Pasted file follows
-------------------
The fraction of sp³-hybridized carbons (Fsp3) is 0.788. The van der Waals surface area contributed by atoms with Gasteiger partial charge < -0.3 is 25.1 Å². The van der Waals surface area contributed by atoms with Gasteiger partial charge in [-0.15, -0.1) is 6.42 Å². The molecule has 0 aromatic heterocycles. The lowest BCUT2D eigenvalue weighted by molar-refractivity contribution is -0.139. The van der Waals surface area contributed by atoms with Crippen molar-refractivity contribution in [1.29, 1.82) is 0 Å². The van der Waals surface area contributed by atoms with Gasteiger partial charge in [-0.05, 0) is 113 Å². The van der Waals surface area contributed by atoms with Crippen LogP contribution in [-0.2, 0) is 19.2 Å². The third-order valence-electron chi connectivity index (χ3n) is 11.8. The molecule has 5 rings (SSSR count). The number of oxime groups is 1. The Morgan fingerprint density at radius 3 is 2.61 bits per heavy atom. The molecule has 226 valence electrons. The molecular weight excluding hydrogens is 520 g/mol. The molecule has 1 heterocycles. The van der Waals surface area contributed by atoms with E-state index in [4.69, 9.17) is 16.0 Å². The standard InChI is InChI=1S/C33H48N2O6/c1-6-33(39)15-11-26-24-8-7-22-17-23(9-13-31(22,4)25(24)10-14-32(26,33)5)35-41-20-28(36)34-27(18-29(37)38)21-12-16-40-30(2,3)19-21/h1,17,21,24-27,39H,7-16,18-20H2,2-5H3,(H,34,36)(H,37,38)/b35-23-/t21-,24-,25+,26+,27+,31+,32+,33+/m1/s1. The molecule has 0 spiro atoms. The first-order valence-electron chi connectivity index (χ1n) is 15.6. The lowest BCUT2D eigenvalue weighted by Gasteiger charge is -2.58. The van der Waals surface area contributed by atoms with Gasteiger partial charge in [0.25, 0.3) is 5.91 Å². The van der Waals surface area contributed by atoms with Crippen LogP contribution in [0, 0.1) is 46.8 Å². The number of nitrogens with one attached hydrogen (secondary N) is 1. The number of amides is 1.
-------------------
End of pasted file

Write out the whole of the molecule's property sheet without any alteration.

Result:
The fraction of sp³-hybridized carbons (Fsp3) is 0.788. The van der Waals surface area contributed by atoms with Gasteiger partial charge < -0.3 is 25.1 Å². The van der Waals surface area contributed by atoms with Gasteiger partial charge in [-0.15, -0.1) is 6.42 Å². The molecule has 0 aromatic heterocycles. The lowest BCUT2D eigenvalue weighted by molar-refractivity contribution is -0.139. The van der Waals surface area contributed by atoms with Crippen molar-refractivity contribution in [1.29, 1.82) is 0 Å². The van der Waals surface area contributed by atoms with Gasteiger partial charge in [-0.05, 0) is 113 Å². The van der Waals surface area contributed by atoms with Crippen LogP contribution in [-0.2, 0) is 19.2 Å². The third-order valence-electron chi connectivity index (χ3n) is 11.8. The molecule has 5 rings (SSSR count). The number of oxime groups is 1. The Morgan fingerprint density at radius 3 is 2.61 bits per heavy atom. The molecule has 226 valence electrons. The molecular weight excluding hydrogens is 520 g/mol. The molecule has 1 heterocycles. The van der Waals surface area contributed by atoms with E-state index in [4.69, 9.17) is 16.0 Å². The standard InChI is InChI=1S/C33H48N2O6/c1-6-33(39)15-11-26-24-8-7-22-17-23(9-13-31(22,4)25(24)10-14-32(26,33)5)35-41-20-28(36)34-27(18-29(37)38)21-12-16-40-30(2,3)19-21/h1,17,21,24-27,39H,7-16,18-20H2,2-5H3,(H,34,36)(H,37,38)/b35-23-/t21-,24-,25+,26+,27+,31+,32+,33+/m1/s1. The molecule has 0 spiro atoms. The first-order valence-electron chi connectivity index (χ1n) is 15.6. The lowest BCUT2D eigenvalue weighted by Gasteiger charge is -2.58. The van der Waals surface area contributed by atoms with Gasteiger partial charge in [0.25, 0.3) is 5.91 Å². The van der Waals surface area contributed by atoms with Crippen LogP contribution in [0, 0.1) is 46.8 Å². The number of nitrogens with one attached hydrogen (secondary N) is 1. The number of amides is 1.